Title: Investigating the Q invasion of Bemisia tabaci in Florida: Current status and update Authors
Submitted to: Tomato Institute
Publication Type: Proceedings
Publication Acceptance Date: July 2, 2010
Publication Date: September 8, 2010
Citation: McKenzie, C.L., Hodges, G., Osborne, L., Byrne, F.J., Shatters, Jr. R.G. 2010. nvestigating the Q invasion of Bemisia tabaci in Florida: Current status and update. In Proceedings of the Florida Tomato Research Institute, September 8-13, 2010, Naples, Florida, PRO 53:17-19. Interpretive Summary: In 2004, the Q biotype whitefly was discovered in Arizona and has since been detected in 26 states with the most recent being Texas in May 2010. Development of diagnostic tools for distinguishing different biotypes of Bemisia tabaci facilitated the determination of the whitefly’s distribution in Florida after the introduction of the devastating Q biotype into the United States. An in-depth survey of 23 Florida counties and 34 different host plants split evenly between vegetable (37 percent) and ornamental hosts (58 percent) was conducted. Biotype Q was detected in 6 Florida counties attacking greenhouse grown ornamental plants and herbs and had not invaded field-grown vegetables as feared. There was great concern among growers and researchers alike that biotype Q would make the jump from protected ornamental greenhouse production to open agriculture. In Florida, tomato transplants for field production can be grown in the same greenhouses that grow a variety of ornamental plants so there were opportunities for biotype Q to infest tomato transplants destined for the field. We surveyed 13 preferred whitefly field-grown vegetable hosts in 14 counties and did not detect biotype Q in any of the samples. In fact, no new biotype Q detections have been made in Florida since August 2006 on hibiscus and sample submission has drastically declined.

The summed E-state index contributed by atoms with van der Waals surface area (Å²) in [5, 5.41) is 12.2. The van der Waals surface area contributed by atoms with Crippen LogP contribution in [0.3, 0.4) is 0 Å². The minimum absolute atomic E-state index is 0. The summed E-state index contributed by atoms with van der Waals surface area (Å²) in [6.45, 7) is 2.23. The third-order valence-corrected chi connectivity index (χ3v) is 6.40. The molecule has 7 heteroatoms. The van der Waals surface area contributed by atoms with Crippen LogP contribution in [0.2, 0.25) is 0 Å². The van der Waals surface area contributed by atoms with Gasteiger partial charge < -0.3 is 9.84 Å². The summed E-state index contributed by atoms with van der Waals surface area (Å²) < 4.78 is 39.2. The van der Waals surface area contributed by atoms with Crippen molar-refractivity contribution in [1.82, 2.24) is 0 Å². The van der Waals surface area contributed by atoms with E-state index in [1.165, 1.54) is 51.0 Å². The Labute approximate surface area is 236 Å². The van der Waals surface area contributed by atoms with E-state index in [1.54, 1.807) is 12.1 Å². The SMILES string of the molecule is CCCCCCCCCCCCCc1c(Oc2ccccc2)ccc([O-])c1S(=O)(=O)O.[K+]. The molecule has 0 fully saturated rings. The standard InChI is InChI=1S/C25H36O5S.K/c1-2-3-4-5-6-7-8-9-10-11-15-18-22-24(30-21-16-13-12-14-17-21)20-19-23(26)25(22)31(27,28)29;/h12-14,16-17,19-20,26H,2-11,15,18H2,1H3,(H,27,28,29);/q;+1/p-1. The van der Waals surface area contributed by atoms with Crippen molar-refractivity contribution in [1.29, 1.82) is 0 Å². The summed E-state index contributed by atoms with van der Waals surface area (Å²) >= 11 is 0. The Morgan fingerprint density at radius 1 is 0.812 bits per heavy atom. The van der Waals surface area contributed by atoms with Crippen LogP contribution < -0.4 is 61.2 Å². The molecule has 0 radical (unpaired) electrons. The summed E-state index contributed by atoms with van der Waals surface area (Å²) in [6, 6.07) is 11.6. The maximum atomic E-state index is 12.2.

Technical Abstract: Three separate Q haplotypes within Florida were discovered that could be used to associate populations known to be related by grower and plant type thereby tracking distribution routes. We determined that biotype Q entered Florida through at least two separate introductions. In-depth analysis of insecticide resistance profiles of different biotype Q populations indicates that different populations have different insecticide resistance profiles; therefore, the ability to identify the Q haplotype is of practical importance to growers by providing information that will improve management decision making with respect to pesticide applications.